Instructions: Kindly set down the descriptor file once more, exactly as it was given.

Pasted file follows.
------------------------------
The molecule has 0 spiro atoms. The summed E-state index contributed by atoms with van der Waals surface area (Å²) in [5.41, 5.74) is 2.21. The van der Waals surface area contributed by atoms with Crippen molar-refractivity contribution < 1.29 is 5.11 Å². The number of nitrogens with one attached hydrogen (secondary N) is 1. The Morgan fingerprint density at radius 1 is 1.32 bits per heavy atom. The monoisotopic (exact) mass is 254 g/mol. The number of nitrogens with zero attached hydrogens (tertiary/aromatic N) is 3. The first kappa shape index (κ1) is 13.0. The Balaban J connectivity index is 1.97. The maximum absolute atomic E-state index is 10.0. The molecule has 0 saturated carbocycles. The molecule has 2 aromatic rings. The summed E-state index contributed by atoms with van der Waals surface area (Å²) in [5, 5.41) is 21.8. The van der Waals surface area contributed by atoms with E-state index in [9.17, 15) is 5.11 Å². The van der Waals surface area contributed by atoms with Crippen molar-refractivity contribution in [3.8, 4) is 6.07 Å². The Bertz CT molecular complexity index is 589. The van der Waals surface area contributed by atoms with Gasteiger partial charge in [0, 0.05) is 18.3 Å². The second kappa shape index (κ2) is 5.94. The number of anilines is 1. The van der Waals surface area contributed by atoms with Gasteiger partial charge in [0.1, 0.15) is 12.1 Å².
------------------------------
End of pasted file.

The molecule has 0 spiro atoms. The summed E-state index contributed by atoms with van der Waals surface area (Å²) in [5.41, 5.74) is 2.21. The van der Waals surface area contributed by atoms with Crippen molar-refractivity contribution < 1.29 is 5.11 Å². The number of nitrogens with one attached hydrogen (secondary N) is 1. The Morgan fingerprint density at radius 1 is 1.32 bits per heavy atom. The monoisotopic (exact) mass is 254 g/mol. The number of nitrogens with zero attached hydrogens (tertiary/aromatic N) is 3. The first kappa shape index (κ1) is 13.0. The Balaban J connectivity index is 1.97. The maximum absolute atomic E-state index is 10.0. The molecule has 0 saturated carbocycles. The molecule has 2 aromatic rings. The summed E-state index contributed by atoms with van der Waals surface area (Å²) in [5, 5.41) is 21.8. The van der Waals surface area contributed by atoms with E-state index in [9.17, 15) is 5.11 Å². The van der Waals surface area contributed by atoms with Crippen molar-refractivity contribution in [3.8, 4) is 6.07 Å². The Bertz CT molecular complexity index is 589. The van der Waals surface area contributed by atoms with Gasteiger partial charge in [0, 0.05) is 18.3 Å². The second kappa shape index (κ2) is 5.94. The number of anilines is 1. The van der Waals surface area contributed by atoms with Gasteiger partial charge in [0.1, 0.15) is 12.1 Å².